Best Of :: People & Places
"We do not racial profile," the MCSO's upper echelon has claimed over and over again, while winking at its nativist supporters. In court, the MCSO's lawyers claimed there was no proof of racial profiling. The plaintiffs? They weren't profiled or discriminated against. The ton of stats showing that they do target Latinos for stops and hold them for longer? Flawed, the legal beagles claimed. The racist MCSO e-mails with offensive ethnic humor and derogatory pics of drunken Latinos? Oh, just the guys horsing around. The destruction of evidence? A mistake. It could happen to anyone.
U.S. District Court Judge G. Murray Snow wasn't buying. In a detailed 142-page ruling, he found that the plaintiffs had proved their case: The MCSO had adopted a policy and practice of biased policing toward Latinos. He ordered it to stop. And seemingly overnight, Arpaio's office began to comply. Arpaio is appealing, saying he wants to take it to the U.S. Supreme Court. But these are findings of fact, not legal arguments. They are likely to stand, and in the meantime, the MCSO has to do what the judge says. We can't always count on the courts to do the right thing by the people, but in this case, Snow did, restoring our faith in the process and in American jurisprudence. The case is a major one when it comes to race and law enforcement, one that even Arpaio's attorneys concede will be cited by other courts in years to come.
Climate change will mean routine, human-killing temperatures of 130 and higher during the summer. All water sources will dry up, sparking extreme conservation efforts. Farming will become impossible. Wildfires will transform the state's forests and highlands into the ashen landscape depicted in The Road. Welcome to the vision of worrywarts like Will deBuys, author of a March piece on slate.com titled "Phoenix May Not Survive Climate Change," and Andrew Ross, who wrote the 2011 book Bird on Fire: Lessons from the World's Least Sustainable City.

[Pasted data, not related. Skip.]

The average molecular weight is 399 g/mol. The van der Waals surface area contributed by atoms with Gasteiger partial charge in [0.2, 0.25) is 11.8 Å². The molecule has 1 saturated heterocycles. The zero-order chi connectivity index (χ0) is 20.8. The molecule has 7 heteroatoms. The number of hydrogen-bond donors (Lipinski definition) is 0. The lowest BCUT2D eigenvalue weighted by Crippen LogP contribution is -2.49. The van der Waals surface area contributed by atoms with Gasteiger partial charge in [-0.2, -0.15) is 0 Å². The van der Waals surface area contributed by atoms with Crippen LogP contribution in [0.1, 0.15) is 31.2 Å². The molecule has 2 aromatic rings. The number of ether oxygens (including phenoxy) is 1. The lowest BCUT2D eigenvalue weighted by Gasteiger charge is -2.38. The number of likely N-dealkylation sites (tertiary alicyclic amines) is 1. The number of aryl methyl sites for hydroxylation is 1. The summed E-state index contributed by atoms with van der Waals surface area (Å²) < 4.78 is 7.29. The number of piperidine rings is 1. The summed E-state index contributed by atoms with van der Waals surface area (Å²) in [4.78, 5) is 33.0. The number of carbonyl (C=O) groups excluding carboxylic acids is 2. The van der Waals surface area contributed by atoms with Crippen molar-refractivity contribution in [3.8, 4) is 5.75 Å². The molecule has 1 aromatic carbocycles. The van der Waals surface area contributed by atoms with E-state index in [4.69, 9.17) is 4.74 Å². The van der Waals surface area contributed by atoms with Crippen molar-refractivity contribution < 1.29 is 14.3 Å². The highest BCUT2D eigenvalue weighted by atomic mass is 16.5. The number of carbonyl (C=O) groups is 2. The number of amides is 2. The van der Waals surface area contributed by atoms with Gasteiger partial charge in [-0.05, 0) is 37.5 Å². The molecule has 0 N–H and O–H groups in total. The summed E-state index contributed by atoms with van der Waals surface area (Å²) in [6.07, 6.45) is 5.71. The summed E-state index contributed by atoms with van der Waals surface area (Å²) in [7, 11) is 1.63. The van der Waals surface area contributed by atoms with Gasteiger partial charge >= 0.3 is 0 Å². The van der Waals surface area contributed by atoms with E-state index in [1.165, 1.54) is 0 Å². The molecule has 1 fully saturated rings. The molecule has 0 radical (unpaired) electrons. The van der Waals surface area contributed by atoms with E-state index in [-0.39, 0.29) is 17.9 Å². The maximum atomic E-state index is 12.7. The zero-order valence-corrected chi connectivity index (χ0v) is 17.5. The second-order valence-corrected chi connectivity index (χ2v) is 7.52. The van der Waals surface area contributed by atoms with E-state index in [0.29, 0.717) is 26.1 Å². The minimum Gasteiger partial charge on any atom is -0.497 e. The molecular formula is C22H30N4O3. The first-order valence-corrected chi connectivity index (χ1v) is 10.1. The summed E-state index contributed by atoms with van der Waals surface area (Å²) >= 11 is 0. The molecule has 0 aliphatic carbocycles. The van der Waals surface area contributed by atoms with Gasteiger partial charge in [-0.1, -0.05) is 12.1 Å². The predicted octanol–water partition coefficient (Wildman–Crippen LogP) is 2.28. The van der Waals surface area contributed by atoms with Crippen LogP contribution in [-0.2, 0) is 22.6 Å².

But allow us to retort: Truth is, reports of Phoenix's impending demise are premature. State officials expect the population of the Phoenix area to nearly double by 2050 — to about 6 million. And no one should die of thirst: Phoenix and its suburbs have a multifaceted water supply more robust than any other major Southwest city. Sure, we'll have problems in the future. But it's the height of pessimism to claim that everyone will flee to perceived greener pastures rather than cope with the challenges. Don't you believe it.
We never turn down the opportunity to catch a rooftop view of the city, so when the chance to see Phoenix from the top of the Icehouse came up during an impromptu trip to the historic building now known for its contemporary art exhibitions, we bit. Little did we know it was going to take more than just a quick trip in an elevator to get to the roof.
Fair warning: This isn't a trip for the faint of heart — and by the time we publish this award, it might be a trip that's no longer an option for those who haven't signed some sort of waiver. Our guide took us up the stairs to the Icehouse's third floor. We climbed up the creaky ladder resting against the building's open elevator shaft (that's been out of commission for years), balanced on a metal beam that separates the open air about 10 feet off the third floor and 30 feet down the shaft, and jumped onto a platform that can best be described as unreliable.